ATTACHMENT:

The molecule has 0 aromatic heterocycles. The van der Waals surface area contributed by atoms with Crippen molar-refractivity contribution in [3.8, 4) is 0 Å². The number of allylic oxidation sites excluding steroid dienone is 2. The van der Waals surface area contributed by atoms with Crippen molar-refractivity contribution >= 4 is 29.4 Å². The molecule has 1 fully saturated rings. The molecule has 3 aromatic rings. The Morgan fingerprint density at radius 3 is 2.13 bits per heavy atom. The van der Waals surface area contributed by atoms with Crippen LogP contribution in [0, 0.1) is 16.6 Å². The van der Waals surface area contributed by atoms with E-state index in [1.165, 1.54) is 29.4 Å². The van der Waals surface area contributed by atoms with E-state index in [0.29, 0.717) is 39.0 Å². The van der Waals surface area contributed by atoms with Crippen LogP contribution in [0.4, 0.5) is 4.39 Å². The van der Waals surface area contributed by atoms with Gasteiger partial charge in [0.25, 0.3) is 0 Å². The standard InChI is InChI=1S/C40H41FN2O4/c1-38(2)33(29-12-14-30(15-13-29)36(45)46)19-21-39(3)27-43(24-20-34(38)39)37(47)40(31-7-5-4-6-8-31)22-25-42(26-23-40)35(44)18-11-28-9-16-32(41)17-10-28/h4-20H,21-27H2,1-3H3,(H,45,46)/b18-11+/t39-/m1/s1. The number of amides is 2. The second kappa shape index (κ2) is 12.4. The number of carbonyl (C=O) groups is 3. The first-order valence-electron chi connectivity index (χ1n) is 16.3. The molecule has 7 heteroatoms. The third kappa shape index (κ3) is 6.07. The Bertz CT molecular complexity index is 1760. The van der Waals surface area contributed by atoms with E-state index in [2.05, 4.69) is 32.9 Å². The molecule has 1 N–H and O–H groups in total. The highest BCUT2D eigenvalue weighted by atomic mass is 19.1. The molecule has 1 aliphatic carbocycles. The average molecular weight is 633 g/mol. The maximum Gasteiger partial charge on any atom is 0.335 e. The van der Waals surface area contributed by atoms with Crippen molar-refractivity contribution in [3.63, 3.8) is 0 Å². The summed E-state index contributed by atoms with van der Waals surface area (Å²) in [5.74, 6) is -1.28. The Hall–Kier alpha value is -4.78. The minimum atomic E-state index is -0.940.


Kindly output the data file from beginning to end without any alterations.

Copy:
The molecule has 0 aromatic heterocycles. The van der Waals surface area contributed by atoms with Crippen molar-refractivity contribution in [3.8, 4) is 0 Å². The number of allylic oxidation sites excluding steroid dienone is 2. The van der Waals surface area contributed by atoms with Crippen molar-refractivity contribution >= 4 is 29.4 Å². The molecule has 1 fully saturated rings. The molecule has 3 aromatic rings. The Morgan fingerprint density at radius 3 is 2.13 bits per heavy atom. The van der Waals surface area contributed by atoms with Crippen LogP contribution in [0, 0.1) is 16.6 Å². The van der Waals surface area contributed by atoms with E-state index in [1.165, 1.54) is 29.4 Å². The van der Waals surface area contributed by atoms with E-state index in [0.29, 0.717) is 39.0 Å². The van der Waals surface area contributed by atoms with Crippen LogP contribution in [0.4, 0.5) is 4.39 Å². The van der Waals surface area contributed by atoms with Gasteiger partial charge in [0.25, 0.3) is 0 Å². The standard InChI is InChI=1S/C40H41FN2O4/c1-38(2)33(29-12-14-30(15-13-29)36(45)46)19-21-39(3)27-43(24-20-34(38)39)37(47)40(31-7-5-4-6-8-31)22-25-42(26-23-40)35(44)18-11-28-9-16-32(41)17-10-28/h4-20H,21-27H2,1-3H3,(H,45,46)/b18-11+/t39-/m1/s1. The number of amides is 2. The second kappa shape index (κ2) is 12.4. The number of carbonyl (C=O) groups is 3. The first-order valence-electron chi connectivity index (χ1n) is 16.3. The molecule has 7 heteroatoms. The third kappa shape index (κ3) is 6.07. The Bertz CT molecular complexity index is 1760. The van der Waals surface area contributed by atoms with E-state index in [2.05, 4.69) is 32.9 Å². The molecule has 1 N–H and O–H groups in total. The highest BCUT2D eigenvalue weighted by atomic mass is 19.1. The molecule has 1 aliphatic carbocycles. The average molecular weight is 633 g/mol. The maximum Gasteiger partial charge on any atom is 0.335 e. The van der Waals surface area contributed by atoms with Crippen molar-refractivity contribution in [3.63, 3.8) is 0 Å². The summed E-state index contributed by atoms with van der Waals surface area (Å²) in [5.74, 6) is -1.28. The Hall–Kier alpha value is -4.78. The minimum atomic E-state index is -0.940.